Despite a few designers that showed their collections were accused of ripping off designs from international designers, all four designers I saw gave colour and beauty to Day two of CFW with their own concepts and original collections. They not only enhanced the night with their designs, but they also focused on the necessity of conserving the beauty of our island, as well as the fashion sense of the past and environmental preservation.
By Shafiya Nawzer
In the second segment of the show, designers Urvashi Kaur, Achala Leekoh and Amilani Perera showcased their collection.
Urvashi Kaur is an Indian and environmentally conscious designer, the label ‘Urvashi Kaur’ is a trans-seasonal, adaptable and gender inclusive label that embodies global ideology with mindful consumption and ethical creation. Urvashi’s latest collection paid homage to the architectural marvel, ‘Tower of Shadows’. From proportion to perspective, texture to structure, these influences push the collection in a newer, more minimal direction that celebrates modern India. Embracing the concept of slow production, the collection focuses on artisanal textiles and naturally dyed weaves from across the country India.
The collection merges Indian and western sensibility with an emphasis on distinctive design and styling. The ready-to-wear ensembles are dipped in cheerful, eclectic graphics on luxurious fabrics. The geometric prints give the collection a resort-ready update with soft blouses, breezy dresses, tailored jackets and co-ord sets. The pieces are rooted in a minimalist aesthetic, punctuated with textured details. Minimalistic dresses with dart details, constructed evening jackets with and dresses with statement sleeves.
Achala Leekoh latest collection featured prints and patterns which encompass a range of fluid motifs, including florals and a crossover to the connection restored with nature. The outfits were burst of colour and celebration of colour mixing. The label takes a modern approach to resident dyeing in shades of pink, white, lilac and blues. Their feminine full-length dresses with slits and overlap details make for ideal light-weight evening wear, or update your wardrobe with flared skirts, embroidered designs and structured flowy dresses. It later came to my attention, that one of her designs was quite similar to an international designer brands outfit. Achala may have been inspired, but a bit more creativity and twerking the design could have elevated it.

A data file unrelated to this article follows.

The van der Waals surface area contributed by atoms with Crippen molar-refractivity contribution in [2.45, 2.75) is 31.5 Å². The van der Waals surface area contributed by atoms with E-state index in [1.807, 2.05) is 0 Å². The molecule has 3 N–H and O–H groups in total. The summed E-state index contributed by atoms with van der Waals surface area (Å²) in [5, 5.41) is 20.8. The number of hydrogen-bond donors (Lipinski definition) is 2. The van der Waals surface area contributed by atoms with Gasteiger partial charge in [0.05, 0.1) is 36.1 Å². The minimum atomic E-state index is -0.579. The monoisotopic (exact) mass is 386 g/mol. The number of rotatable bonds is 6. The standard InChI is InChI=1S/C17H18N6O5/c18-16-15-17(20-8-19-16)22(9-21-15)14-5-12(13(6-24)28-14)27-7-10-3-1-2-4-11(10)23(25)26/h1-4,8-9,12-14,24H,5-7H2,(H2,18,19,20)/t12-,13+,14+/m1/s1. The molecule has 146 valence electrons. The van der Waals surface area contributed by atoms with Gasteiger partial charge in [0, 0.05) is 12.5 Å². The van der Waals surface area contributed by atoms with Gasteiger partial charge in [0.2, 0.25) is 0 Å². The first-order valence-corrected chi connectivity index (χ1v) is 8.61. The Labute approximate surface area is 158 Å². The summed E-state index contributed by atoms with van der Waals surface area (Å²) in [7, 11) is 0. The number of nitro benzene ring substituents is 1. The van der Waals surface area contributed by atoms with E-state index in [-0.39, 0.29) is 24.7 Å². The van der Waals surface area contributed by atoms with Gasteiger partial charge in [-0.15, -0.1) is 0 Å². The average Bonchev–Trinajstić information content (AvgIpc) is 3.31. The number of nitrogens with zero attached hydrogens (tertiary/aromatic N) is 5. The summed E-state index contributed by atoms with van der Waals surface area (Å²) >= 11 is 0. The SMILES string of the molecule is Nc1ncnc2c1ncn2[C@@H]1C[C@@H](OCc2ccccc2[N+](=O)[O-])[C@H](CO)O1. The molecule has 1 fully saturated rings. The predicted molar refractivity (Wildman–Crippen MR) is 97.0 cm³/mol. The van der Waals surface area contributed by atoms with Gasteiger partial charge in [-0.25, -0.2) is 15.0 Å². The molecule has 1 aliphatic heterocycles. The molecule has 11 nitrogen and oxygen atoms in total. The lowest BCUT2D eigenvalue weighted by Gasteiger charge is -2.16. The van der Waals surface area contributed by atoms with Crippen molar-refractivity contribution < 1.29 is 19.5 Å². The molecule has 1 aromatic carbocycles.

Amilani holds fourteen years of experience in the fashion industry. Her self-titled brand ‘Amilani Perera’ has made its mark locally and internationally. She never failed to surprise her audience with the utilisation of fashion as a universal language to raise awareness of issues involved in gender-based violence and sustainability.
This year once again, Amilani partnered with United Nations Population Fund (UNFPA) in Sri Lanka, showcasing a unique collection that uplifts and empowers women who have faced violence in Sri Lanka; through her latest collection, ‘Heal’.
Featuring fabric manipulation techniques include embroidery, sublimation printing and fabric bonding. All the handloom fabrics in the collection are weaved by survivors of violence in their shelters, as they heal. Amilani centred her collection with the palm print and heart designs of the survivors.
The outfits were chic sophistication with its loose-fitting and flowy fabric. The range reflects the unique materials and the level of craft and workmanship that goes into each piece. Elegantly gathered dresses and pleated tops that wonderfully fuse a minimal and feminine aesthetic. You can easily mix your wardrobe basics with high-end elements from the collection to re-wear over multiple seasons.
Amilani has become a voice for women who suffer violence in silence, an issue she is deeply passionate and concerned about. She works closely with women who have faced violence, supporting them through mentoring programmes and giving back to society. This season’s collection was lovely and unique, the showcase was beautifully choreographed reflecting the message that ‘What Were You Wearing?’ doesn’t matter.
All in all, CFW Day Two was quite a showcase.
(Pix by Kelum Chamara and Laksiri Rukman)